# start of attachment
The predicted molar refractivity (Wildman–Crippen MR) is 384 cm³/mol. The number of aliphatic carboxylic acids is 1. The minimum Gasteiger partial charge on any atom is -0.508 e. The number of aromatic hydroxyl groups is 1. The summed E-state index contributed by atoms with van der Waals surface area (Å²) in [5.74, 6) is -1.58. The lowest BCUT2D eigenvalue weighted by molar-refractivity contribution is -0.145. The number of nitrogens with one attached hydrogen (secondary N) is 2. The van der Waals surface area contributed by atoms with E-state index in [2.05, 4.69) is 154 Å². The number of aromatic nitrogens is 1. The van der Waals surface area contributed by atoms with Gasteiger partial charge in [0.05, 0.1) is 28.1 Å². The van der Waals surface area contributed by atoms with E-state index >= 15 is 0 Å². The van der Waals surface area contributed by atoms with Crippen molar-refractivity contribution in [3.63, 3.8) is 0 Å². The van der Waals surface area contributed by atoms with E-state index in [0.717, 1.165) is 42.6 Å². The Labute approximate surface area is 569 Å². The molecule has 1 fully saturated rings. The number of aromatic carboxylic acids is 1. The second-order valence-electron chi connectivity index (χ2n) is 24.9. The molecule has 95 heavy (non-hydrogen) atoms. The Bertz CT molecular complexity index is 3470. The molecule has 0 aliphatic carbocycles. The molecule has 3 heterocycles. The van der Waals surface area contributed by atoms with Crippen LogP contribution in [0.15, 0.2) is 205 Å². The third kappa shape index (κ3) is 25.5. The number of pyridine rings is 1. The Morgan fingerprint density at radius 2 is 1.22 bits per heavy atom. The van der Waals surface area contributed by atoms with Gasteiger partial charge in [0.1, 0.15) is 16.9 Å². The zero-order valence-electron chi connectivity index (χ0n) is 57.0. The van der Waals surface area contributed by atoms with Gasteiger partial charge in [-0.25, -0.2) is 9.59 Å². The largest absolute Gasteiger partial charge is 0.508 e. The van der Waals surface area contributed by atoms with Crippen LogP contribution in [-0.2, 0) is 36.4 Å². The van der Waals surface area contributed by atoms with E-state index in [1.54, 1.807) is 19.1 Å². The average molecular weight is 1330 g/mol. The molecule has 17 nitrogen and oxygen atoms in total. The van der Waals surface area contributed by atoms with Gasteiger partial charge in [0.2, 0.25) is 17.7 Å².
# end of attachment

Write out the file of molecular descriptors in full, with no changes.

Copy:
The predicted molar refractivity (Wildman–Crippen MR) is 384 cm³/mol. The number of aliphatic carboxylic acids is 1. The minimum Gasteiger partial charge on any atom is -0.508 e. The number of aromatic hydroxyl groups is 1. The summed E-state index contributed by atoms with van der Waals surface area (Å²) in [5.74, 6) is -1.58. The lowest BCUT2D eigenvalue weighted by molar-refractivity contribution is -0.145. The number of nitrogens with one attached hydrogen (secondary N) is 2. The van der Waals surface area contributed by atoms with E-state index in [2.05, 4.69) is 154 Å². The number of aromatic nitrogens is 1. The van der Waals surface area contributed by atoms with Gasteiger partial charge in [0.05, 0.1) is 28.1 Å². The van der Waals surface area contributed by atoms with E-state index >= 15 is 0 Å². The van der Waals surface area contributed by atoms with Crippen molar-refractivity contribution in [3.63, 3.8) is 0 Å². The van der Waals surface area contributed by atoms with E-state index in [0.717, 1.165) is 42.6 Å². The Labute approximate surface area is 569 Å². The molecule has 1 fully saturated rings. The number of aromatic carboxylic acids is 1. The second-order valence-electron chi connectivity index (χ2n) is 24.9. The molecule has 95 heavy (non-hydrogen) atoms. The Bertz CT molecular complexity index is 3470. The molecule has 0 aliphatic carbocycles. The molecule has 3 heterocycles. The van der Waals surface area contributed by atoms with Crippen LogP contribution in [0.15, 0.2) is 205 Å². The third kappa shape index (κ3) is 25.5. The number of pyridine rings is 1. The Morgan fingerprint density at radius 2 is 1.22 bits per heavy atom. The van der Waals surface area contributed by atoms with Gasteiger partial charge in [0.1, 0.15) is 16.9 Å². The zero-order valence-electron chi connectivity index (χ0n) is 57.0. The van der Waals surface area contributed by atoms with Gasteiger partial charge in [-0.25, -0.2) is 9.59 Å². The largest absolute Gasteiger partial charge is 0.508 e. The van der Waals surface area contributed by atoms with Crippen LogP contribution in [-0.2, 0) is 36.4 Å². The van der Waals surface area contributed by atoms with E-state index in [1.54, 1.807) is 19.1 Å². The average molecular weight is 1330 g/mol. The molecule has 17 nitrogen and oxygen atoms in total. The van der Waals surface area contributed by atoms with Gasteiger partial charge in [0.2, 0.25) is 17.7 Å².